America’s NATO Liabilities

Washington’s collection of European security dependents (aka, the NATO allies) seek an even stronger U.S. commitment to their defense.  That desire has clearly been on the rise since Russia’s annexation of Crimea in 2014 and the subsequent escalation of the Ukraine crisis.  Not surprisingly, Moscow’s smaller neighbors, especially the three Baltic republics, worry about the Kremlin’s intentions and want to take cover behind the shield of America’s military power.  Their latest ploy is to seek the permanent deployment of a NATO brigade (some 3,000 to 5,000 troops) on their territory.  It is a safe bet that they will want U.S. forces to be part of that unit.  Indeed, the United States already keeps more than 150 troops (along with military aircraft) in those countries as part of a continuing rotation of forces.

It is not hard to understand why small, weak nations would seek maximum protection from a distant power against a large, powerful neighbor that has displayed worrisome intentions.  It is much harder to understand, though, why undertaking such a risk would be in the best interest of the United States.  Allies are only beneficial when they augment a nation’s strength, and the potential benefits of defending them significantly outweigh the potential costs and risks. The Baltic republics (and most NATO members, for that matter) spectacularly fail that basic test.  They do next to nothing to augment America’s already vast military power, while (being on bad terms with their powerful neighbor) they create the risk of a U.S.-Russia confrontation where none would otherwise exist.  In short, they are strategic liabilities, not strategic assets. 

Making matters even worse, the Baltic countries and the other European members of NATO don’t seem terribly serious about their own defense, even as they sound alarm bells about Russia’s behavior.  As I note in a new article in Aspenia Online, their defense spending continues to be woeful.  Despite a commitment following the 2006 NATO summit, only the United States, Britain, Greece, and Estonia currently spend at least two percent of annual GDP on defense.  What is especially frustrating is that several major NATO powers, including Germany, Italy, and Spain, have spending levels far below the two percent target.  By comparison, just the U.S. base military budget is more than four percent of a much larger GDP, and if overseas contingency spending for supposed emergency missions (like the ongoing wars in Iraq and Afghanistan) is included, Washington’s defense outlays reach nearly five percent.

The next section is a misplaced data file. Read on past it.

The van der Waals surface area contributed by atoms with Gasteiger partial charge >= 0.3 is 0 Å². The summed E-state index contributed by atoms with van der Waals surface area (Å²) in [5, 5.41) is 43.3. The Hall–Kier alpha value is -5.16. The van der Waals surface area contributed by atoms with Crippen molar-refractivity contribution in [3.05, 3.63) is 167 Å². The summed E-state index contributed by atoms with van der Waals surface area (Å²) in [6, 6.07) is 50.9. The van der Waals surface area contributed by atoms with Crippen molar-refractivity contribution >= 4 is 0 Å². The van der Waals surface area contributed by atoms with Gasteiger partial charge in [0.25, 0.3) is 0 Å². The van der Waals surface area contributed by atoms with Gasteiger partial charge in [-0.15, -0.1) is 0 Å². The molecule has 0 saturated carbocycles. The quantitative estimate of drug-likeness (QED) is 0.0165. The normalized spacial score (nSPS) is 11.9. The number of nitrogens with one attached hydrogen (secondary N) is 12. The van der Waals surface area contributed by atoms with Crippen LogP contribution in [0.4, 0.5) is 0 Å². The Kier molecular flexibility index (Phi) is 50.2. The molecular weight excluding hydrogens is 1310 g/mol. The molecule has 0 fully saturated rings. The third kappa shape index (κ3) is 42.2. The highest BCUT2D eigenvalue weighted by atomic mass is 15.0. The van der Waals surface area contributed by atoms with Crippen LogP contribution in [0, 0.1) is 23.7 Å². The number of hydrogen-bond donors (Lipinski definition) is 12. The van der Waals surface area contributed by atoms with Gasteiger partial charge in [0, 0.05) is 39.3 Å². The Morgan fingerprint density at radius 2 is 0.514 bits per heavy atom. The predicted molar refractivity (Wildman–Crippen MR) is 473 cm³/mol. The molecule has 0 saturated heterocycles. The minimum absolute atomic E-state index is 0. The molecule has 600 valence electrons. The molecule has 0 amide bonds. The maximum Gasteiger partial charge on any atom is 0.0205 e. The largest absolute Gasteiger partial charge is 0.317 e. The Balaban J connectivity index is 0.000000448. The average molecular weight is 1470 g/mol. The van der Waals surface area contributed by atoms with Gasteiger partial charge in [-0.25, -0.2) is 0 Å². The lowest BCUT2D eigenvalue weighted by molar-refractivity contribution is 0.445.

In March, Samantha Power, U.S. Ambassador to the United Nations, flew to Brussels to encourage the leaders of NATO countries to fulfill their two percent commitment.  She warned that “the number of missions that require advanced militaries to contribute around the world is growing, not shrinking.”  In a subsequent interview on BBC Radio 4, Power conceded that “in most cases” not only was European defense spending inadequate, it was shrinking, despite the growth in security threats.

The contrast in U.S. and European efforts is especially striking.  U.S. military spending nearly doubled during the decade following the 9-11 terrorist attacks. Meanwhile, the outlays of NATO’s European members continued the downward trajectory that existed since the end of the Cold War.  Indeed, the onset of the global Great Recession in 2007-2008 led to even sharper reductions in European defense efforts.

Even in Eastern Europe, supposedly so worried about Russian intentions, the tangible military response has been meager.  Poland announced with great fanfare in February that it had earmarked 33.3 billion euros to upgrade its military forces.  But the fine print in the announcement confirmed that the figure was a spending increase parceled out over the coming decade.  Moreover, even if future governments maintain that course, it would only bring Warsaw’s defense budget up to the two percent level that it promised to achieve following the 2006 summit—some nine years ago. 

Likewise, the fanfare greatly exceeded the substance accompanying Lithuania’s announcement that it was increasing its military spending by nearly fifty percent.  That change, if actually implemented, would bring the country’s military budget barely up to one percent of GDP—still far below the long-standing, very modest, two percent pledge.

U.S. leaders need to face the reality that the United States has weak security dependents, not worthwhile military allies, in NATO.  It was a colossal mistake even to bring such nations into the alliance.  It would be even greater folly to deepen our existing entanglement.  Instead, we need to jettison such unwise commitments before a crisis erupts.